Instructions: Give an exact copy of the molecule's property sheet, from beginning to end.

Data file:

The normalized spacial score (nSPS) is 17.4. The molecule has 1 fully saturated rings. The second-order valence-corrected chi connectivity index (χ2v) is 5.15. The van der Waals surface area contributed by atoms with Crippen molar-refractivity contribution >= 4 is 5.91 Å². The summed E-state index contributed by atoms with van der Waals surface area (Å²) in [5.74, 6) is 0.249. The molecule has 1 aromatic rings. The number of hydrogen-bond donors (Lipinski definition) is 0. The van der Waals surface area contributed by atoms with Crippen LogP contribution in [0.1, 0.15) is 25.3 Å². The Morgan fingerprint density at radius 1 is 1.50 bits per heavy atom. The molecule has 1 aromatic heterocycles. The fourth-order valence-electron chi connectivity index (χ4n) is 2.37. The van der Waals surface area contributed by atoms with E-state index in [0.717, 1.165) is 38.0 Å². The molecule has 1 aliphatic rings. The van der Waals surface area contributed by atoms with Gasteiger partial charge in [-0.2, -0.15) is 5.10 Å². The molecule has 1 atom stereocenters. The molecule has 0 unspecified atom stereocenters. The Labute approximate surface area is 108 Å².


The normalized spacial score (nSPS) is 17.4. The molecule has 1 fully saturated rings. The second-order valence-corrected chi connectivity index (χ2v) is 5.15. The van der Waals surface area contributed by atoms with Crippen molar-refractivity contribution >= 4 is 5.91 Å². The summed E-state index contributed by atoms with van der Waals surface area (Å²) in [5.74, 6) is 0.249. The molecule has 1 aromatic rings. The number of hydrogen-bond donors (Lipinski definition) is 0. The van der Waals surface area contributed by atoms with Crippen LogP contribution in [0.1, 0.15) is 25.3 Å². The Morgan fingerprint density at radius 1 is 1.50 bits per heavy atom. The molecule has 1 aromatic heterocycles. The fourth-order valence-electron chi connectivity index (χ4n) is 2.37. The van der Waals surface area contributed by atoms with E-state index in [0.717, 1.165) is 38.0 Å². The molecule has 1 aliphatic rings. The van der Waals surface area contributed by atoms with Gasteiger partial charge in [-0.2, -0.15) is 5.10 Å². The molecule has 1 atom stereocenters. The molecule has 0 unspecified atom stereocenters. The Labute approximate surface area is 108 Å².